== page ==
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Member (Idle past 1134 days)
Posts: 167
From: Australia
Joined: 08-15-2016

Message 157 of 191 (816393)
08-03-2017 11:00 PM

2nd Law
The sun adds energy to the earths open system. Since the second law only applies to closed systems, it does not apply to earth. Why is that so hard to understand?

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 Message 159 by Pressie, posted 08-04-2017 4:43 AM Riggamortis has not yet responded
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Member (Idle past 1134 days)
Posts: 167
From: Australia
Joined: 08-15-2016

Message 165 of 191 (816466)
08-04-2017 10:02 PM
Reply to: Message 162 by JonF
08-04-2017 10:05 AM

Re: 2nd Law
The second law applies to all systems. The dS >= Q/T formulation applies only to closed systems.

I admit ignorance of the equations behind the law, is that equation generally the one used to summarise the law? Taken from top google result, hyperphysics.edu;

Second Law of Thermodynamics: In any cyclic process the entropy will either increase or remain the same.

Entropy: a state variable whose change is defined for a reversible process at T where Q is the heat absorbed.

So where is my misunderstanding? I'm guessing 'cyclic' includes in/output systems and the major point of the second law is the conservation of energy regardless of the type of system?

How does a refridgerator relate to any of this? If someone doesn't mind giving me a creationist double-speak-free summation? (Of the creationist argument)

Edited by Riggamortis, : No reason given.

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Member (Idle past 1134 days)
Posts: 167
From: Australia
Joined: 08-15-2016

Message 166 of 191 (816467)
08-04-2017 11:11 PM
Reply to: Message 163 by Taq
08-04-2017 10:28 AM


AndrewPD writes:

So it is statistically unlikely that all the molecules in a gas will go into one corner of a jar because there are to many other possible arrangements. So entropy reflects the unlikelihood of certain formations or order when there is a huge range of other probabilistically available outcomes.

Taq writes:

Take a look at high and low pressure systems in Earth's atmosphere. Those are driven by the Sun.

So no, the gas molecules won't go to the corner of a jar without some outside influence because they 'want' to find equilibrium and stay there at maximum entropy until otherwise disturbed.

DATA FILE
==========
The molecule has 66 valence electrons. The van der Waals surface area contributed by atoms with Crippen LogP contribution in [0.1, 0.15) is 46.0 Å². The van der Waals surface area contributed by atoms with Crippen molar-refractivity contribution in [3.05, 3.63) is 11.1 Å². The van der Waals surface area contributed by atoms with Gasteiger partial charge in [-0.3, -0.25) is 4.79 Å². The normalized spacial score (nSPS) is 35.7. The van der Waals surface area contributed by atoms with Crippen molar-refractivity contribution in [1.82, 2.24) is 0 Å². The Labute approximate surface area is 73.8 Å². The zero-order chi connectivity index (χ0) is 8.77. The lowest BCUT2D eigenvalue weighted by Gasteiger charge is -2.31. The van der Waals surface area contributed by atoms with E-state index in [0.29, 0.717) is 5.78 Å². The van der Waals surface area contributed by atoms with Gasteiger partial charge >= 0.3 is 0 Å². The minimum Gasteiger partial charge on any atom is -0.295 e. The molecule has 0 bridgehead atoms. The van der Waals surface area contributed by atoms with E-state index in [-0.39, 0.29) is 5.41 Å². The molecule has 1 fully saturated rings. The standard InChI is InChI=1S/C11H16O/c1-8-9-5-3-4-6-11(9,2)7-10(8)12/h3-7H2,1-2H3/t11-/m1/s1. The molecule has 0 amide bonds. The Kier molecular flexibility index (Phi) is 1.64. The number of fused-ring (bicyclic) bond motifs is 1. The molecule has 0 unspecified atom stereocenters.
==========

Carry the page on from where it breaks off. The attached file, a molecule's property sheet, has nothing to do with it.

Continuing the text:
The earth is bombarded with energy from the sun which alters the air and ocean temperatures which in turn creates high and low pressure systems. These systems manifest as the weather we observe. It is never able to find a stable, high entropy state due to the energy input from the sun. Climate change is a result of the earth retaining more of the energy it receives from the sun, it follows and is expected that such should produce more extreme weather events. Is this a fair summary of the situation? It leads me to a somewhat related question.

Solar converts the suns rays directly to electricity and therefore not only cuts down on carbon emissions but also somewhat reduces the amount of the suns energy which manifests itself as heat on earth. Since the energy of the wind is ultimately sun powered, in addition to reducing emissions, don't wind turbines reduce the impact of excess energy manifested as weather patterns by removing energy from the wind?

It seems obviously true so the question is, to what extent could it scale? I've not bothered to look into climate change because I'm pro-sustainablility and renewables regardless. Does the climate modelling give numbers in joules of excess energy retained? Could this be compared to global energy usage if we assume we managed 100% wind and solar to see what sort of impact it could have?

In 2014 wiki gives 150,000 TWh generated, anyone got a source for the warming energy and care to do the conversion and comparison?

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